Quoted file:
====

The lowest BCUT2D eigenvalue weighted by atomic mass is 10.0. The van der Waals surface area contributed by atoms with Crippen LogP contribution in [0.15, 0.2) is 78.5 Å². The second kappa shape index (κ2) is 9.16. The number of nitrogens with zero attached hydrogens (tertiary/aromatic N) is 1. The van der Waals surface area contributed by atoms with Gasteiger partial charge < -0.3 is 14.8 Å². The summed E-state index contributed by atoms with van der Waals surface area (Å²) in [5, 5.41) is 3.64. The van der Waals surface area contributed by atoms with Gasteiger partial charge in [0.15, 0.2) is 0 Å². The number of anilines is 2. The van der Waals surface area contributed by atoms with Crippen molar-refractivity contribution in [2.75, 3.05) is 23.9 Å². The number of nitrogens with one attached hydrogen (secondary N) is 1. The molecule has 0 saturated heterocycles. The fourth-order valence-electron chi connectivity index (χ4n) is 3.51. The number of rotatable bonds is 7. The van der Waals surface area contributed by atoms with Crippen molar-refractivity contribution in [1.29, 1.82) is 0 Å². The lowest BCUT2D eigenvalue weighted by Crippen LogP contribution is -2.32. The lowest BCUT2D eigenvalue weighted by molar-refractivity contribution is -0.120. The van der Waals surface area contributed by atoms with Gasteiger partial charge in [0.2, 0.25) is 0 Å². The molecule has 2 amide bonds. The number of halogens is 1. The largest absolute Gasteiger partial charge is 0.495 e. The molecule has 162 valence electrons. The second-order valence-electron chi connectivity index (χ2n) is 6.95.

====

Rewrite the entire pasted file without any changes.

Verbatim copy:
The lowest BCUT2D eigenvalue weighted by atomic mass is 10.0. The van der Waals surface area contributed by atoms with Crippen LogP contribution in [0.15, 0.2) is 78.5 Å². The second kappa shape index (κ2) is 9.16. The number of nitrogens with zero attached hydrogens (tertiary/aromatic N) is 1. The van der Waals surface area contributed by atoms with Gasteiger partial charge < -0.3 is 14.8 Å². The summed E-state index contributed by atoms with van der Waals surface area (Å²) in [5, 5.41) is 3.64. The van der Waals surface area contributed by atoms with Gasteiger partial charge in [0.15, 0.2) is 0 Å². The number of anilines is 2. The van der Waals surface area contributed by atoms with Crippen molar-refractivity contribution in [2.75, 3.05) is 23.9 Å². The number of nitrogens with one attached hydrogen (secondary N) is 1. The molecule has 0 saturated heterocycles. The fourth-order valence-electron chi connectivity index (χ4n) is 3.51. The number of rotatable bonds is 7. The van der Waals surface area contributed by atoms with Crippen molar-refractivity contribution in [1.29, 1.82) is 0 Å². The lowest BCUT2D eigenvalue weighted by Crippen LogP contribution is -2.32. The lowest BCUT2D eigenvalue weighted by molar-refractivity contribution is -0.120. The van der Waals surface area contributed by atoms with Gasteiger partial charge in [0.2, 0.25) is 0 Å². The molecule has 2 amide bonds. The number of halogens is 1. The largest absolute Gasteiger partial charge is 0.495 e. The molecule has 162 valence electrons. The second-order valence-electron chi connectivity index (χ2n) is 6.95.